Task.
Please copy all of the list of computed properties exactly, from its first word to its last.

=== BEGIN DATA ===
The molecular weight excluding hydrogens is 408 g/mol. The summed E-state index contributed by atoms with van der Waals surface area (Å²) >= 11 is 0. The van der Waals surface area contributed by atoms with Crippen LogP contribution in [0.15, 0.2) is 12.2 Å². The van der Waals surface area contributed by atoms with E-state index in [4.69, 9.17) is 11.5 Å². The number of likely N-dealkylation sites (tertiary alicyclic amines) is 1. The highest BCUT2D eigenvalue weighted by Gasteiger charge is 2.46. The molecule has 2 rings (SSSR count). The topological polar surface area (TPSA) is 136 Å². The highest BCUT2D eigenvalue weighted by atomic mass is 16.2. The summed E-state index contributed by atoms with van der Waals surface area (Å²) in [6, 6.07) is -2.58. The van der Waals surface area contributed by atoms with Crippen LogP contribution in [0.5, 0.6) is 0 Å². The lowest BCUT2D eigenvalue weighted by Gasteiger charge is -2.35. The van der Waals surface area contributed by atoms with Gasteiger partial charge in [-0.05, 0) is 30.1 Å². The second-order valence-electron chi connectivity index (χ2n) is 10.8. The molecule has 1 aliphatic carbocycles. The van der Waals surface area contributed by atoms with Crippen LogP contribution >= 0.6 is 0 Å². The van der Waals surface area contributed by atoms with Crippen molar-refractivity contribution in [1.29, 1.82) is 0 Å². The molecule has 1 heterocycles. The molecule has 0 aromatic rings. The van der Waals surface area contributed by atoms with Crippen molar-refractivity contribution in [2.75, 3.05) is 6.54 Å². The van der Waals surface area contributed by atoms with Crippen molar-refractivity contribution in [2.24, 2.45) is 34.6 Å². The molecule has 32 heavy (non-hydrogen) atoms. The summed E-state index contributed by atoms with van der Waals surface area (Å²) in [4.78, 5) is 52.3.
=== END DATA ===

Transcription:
The molecular weight excluding hydrogens is 408 g/mol. The summed E-state index contributed by atoms with van der Waals surface area (Å²) >= 11 is 0. The van der Waals surface area contributed by atoms with Crippen LogP contribution in [0.15, 0.2) is 12.2 Å². The van der Waals surface area contributed by atoms with E-state index in [4.69, 9.17) is 11.5 Å². The number of likely N-dealkylation sites (tertiary alicyclic amines) is 1. The highest BCUT2D eigenvalue weighted by Gasteiger charge is 2.46. The molecule has 2 rings (SSSR count). The topological polar surface area (TPSA) is 136 Å². The highest BCUT2D eigenvalue weighted by atomic mass is 16.2. The summed E-state index contributed by atoms with van der Waals surface area (Å²) in [6, 6.07) is -2.58. The van der Waals surface area contributed by atoms with Crippen LogP contribution in [0.5, 0.6) is 0 Å². The lowest BCUT2D eigenvalue weighted by Gasteiger charge is -2.35. The van der Waals surface area contributed by atoms with Gasteiger partial charge in [-0.05, 0) is 30.1 Å². The second-order valence-electron chi connectivity index (χ2n) is 10.8. The molecule has 1 aliphatic carbocycles. The van der Waals surface area contributed by atoms with Crippen LogP contribution >= 0.6 is 0 Å². The van der Waals surface area contributed by atoms with Crippen molar-refractivity contribution in [1.29, 1.82) is 0 Å². The molecule has 1 heterocycles. The molecule has 0 aromatic rings. The van der Waals surface area contributed by atoms with Crippen molar-refractivity contribution in [2.75, 3.05) is 6.54 Å². The van der Waals surface area contributed by atoms with Crippen molar-refractivity contribution in [2.24, 2.45) is 34.6 Å². The molecule has 32 heavy (non-hydrogen) atoms. The summed E-state index contributed by atoms with van der Waals surface area (Å²) in [4.78, 5) is 52.3.